You need to show different sentence structures. Sometimes, you can use simple sentences, but do make some complex and compound sentences too.
Consider the following structures when you speak:

  • Complex and compound sentences
  • Passive voice
  • Causative
  • Conditionals
  • Reported speech
  • Uses of modal verbs

4. Task Fulfillment:

 

Relevance
Are you talking about the same topic as the question? Do not go off-topic. Focus on what the main question is. Your main ideas have to be about the question.

Completeness
Have you done all the things they asked you to do? In one task, the question may ask you to do more than one thing. To illustrate, in task 5, you need to make comparisons and persuade someone else. That means there are two things you need to do.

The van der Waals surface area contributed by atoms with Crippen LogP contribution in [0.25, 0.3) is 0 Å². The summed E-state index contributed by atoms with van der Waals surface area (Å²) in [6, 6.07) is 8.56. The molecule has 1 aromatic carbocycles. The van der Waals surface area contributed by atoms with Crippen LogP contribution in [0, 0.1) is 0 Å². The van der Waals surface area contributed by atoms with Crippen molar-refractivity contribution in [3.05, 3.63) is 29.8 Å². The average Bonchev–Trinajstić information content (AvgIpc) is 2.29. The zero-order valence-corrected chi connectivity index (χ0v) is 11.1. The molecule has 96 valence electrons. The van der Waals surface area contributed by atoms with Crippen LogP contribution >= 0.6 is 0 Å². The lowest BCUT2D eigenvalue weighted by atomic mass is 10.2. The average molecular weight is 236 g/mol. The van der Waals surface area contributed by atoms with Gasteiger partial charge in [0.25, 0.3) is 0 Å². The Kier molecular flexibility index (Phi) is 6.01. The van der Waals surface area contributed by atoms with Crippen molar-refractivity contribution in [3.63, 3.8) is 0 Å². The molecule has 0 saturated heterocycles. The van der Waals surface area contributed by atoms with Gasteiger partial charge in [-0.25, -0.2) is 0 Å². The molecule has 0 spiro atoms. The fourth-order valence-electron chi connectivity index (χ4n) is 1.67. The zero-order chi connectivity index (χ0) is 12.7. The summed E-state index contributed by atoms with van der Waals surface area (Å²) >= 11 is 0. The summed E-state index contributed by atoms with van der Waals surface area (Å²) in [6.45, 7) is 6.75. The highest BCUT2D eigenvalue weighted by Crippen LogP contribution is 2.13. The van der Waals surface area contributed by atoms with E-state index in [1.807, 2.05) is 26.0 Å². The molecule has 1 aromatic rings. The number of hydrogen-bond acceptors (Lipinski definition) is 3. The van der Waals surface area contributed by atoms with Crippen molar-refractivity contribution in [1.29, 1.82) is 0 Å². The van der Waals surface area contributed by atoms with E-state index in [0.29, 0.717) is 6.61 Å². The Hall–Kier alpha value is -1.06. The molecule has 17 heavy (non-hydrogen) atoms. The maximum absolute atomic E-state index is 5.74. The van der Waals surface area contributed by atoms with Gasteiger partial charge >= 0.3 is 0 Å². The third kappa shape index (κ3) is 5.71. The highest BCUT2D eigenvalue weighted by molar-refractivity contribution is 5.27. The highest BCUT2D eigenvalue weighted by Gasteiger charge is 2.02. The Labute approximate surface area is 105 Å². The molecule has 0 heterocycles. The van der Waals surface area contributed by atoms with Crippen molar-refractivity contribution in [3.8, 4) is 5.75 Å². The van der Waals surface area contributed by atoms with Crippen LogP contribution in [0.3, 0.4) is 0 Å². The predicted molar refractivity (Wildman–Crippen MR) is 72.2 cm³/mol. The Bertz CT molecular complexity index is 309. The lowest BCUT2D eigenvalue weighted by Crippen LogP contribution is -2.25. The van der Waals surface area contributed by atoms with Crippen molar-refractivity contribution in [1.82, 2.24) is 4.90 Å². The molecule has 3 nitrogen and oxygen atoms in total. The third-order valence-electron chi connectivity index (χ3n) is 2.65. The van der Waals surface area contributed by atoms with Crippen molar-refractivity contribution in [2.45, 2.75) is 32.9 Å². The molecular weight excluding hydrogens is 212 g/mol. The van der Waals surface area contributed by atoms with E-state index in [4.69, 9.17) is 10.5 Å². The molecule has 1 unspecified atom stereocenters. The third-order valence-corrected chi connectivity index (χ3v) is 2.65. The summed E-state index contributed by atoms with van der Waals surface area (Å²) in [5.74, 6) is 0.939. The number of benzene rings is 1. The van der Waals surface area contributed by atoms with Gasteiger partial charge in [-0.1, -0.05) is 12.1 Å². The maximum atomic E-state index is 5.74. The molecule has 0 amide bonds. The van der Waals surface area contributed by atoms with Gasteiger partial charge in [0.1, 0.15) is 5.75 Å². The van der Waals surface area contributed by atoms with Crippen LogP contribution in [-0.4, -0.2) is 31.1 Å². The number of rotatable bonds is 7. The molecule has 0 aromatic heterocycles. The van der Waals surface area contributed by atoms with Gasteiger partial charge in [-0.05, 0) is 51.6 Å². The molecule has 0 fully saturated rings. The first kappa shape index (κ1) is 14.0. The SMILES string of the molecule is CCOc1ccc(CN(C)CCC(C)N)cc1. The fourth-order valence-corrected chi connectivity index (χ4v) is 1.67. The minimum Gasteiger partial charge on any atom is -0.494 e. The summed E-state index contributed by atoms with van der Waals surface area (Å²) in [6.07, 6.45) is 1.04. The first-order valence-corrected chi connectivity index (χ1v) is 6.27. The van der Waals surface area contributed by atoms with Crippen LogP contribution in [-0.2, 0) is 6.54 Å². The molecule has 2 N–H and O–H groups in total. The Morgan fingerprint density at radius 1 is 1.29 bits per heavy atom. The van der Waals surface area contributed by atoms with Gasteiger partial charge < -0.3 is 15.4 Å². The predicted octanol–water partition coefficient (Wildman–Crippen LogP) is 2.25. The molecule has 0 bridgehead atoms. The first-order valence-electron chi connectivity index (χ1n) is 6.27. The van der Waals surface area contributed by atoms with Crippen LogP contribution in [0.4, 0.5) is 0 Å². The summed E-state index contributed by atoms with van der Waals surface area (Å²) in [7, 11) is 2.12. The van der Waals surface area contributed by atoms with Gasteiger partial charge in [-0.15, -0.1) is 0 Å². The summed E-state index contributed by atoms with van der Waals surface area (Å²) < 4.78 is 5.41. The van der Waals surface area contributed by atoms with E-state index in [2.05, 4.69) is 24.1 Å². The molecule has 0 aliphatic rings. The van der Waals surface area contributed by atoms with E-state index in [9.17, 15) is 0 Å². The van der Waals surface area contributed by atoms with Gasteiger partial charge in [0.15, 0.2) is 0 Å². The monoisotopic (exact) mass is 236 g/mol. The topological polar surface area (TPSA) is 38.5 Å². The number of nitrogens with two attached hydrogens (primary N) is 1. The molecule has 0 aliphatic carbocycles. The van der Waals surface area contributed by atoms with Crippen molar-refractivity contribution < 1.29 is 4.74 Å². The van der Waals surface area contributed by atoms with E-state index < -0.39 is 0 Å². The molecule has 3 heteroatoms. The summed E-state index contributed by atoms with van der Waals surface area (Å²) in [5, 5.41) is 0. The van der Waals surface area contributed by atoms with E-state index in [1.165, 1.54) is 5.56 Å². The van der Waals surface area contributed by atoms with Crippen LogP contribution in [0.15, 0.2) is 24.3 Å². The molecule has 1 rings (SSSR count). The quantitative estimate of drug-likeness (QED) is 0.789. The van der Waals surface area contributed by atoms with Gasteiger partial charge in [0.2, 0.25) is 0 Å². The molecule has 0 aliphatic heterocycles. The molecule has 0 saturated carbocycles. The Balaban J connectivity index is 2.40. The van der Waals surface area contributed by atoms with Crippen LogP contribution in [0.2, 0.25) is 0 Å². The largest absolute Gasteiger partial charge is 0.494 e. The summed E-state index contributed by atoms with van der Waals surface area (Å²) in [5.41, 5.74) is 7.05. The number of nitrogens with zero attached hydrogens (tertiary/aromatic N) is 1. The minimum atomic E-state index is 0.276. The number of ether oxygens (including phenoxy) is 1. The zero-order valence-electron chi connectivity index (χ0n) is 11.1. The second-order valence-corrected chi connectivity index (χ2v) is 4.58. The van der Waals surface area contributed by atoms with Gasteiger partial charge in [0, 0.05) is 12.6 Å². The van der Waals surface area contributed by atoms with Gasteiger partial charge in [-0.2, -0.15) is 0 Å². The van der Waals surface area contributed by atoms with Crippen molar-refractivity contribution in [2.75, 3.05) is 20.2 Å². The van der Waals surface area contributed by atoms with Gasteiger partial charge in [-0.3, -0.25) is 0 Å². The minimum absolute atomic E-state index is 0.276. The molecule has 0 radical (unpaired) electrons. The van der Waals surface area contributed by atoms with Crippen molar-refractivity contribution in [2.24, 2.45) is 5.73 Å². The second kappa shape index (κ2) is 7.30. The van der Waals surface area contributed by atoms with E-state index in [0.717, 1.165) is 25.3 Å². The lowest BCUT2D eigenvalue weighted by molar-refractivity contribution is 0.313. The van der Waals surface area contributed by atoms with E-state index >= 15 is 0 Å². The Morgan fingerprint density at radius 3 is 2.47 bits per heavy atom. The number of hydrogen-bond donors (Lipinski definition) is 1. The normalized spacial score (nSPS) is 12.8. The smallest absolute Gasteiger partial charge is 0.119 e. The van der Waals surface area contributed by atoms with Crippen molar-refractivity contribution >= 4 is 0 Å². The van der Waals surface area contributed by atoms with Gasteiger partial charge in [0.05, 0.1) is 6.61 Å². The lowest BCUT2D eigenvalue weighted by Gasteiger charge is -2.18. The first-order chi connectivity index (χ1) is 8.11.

Tone
Did you use the appropriate tone and register when you speak? Does your sentence show that you’re being polite/upset/afraid? That can be shown through your tone. A different question may pose a different situation, and you may need to adjust your tone accordingly.

Length
Is your response long enough? You need to know how much time you have to prepare and how much time you need to speak for. Not all questions have the same requirements, so get to know them and follow the instruction. Sometimes your response may be cut off before you can finish it. That’s ok as long as you have fulfilled the task.

Also Check: CELPIP Writing Task 2 Survey Questions Employees Benefits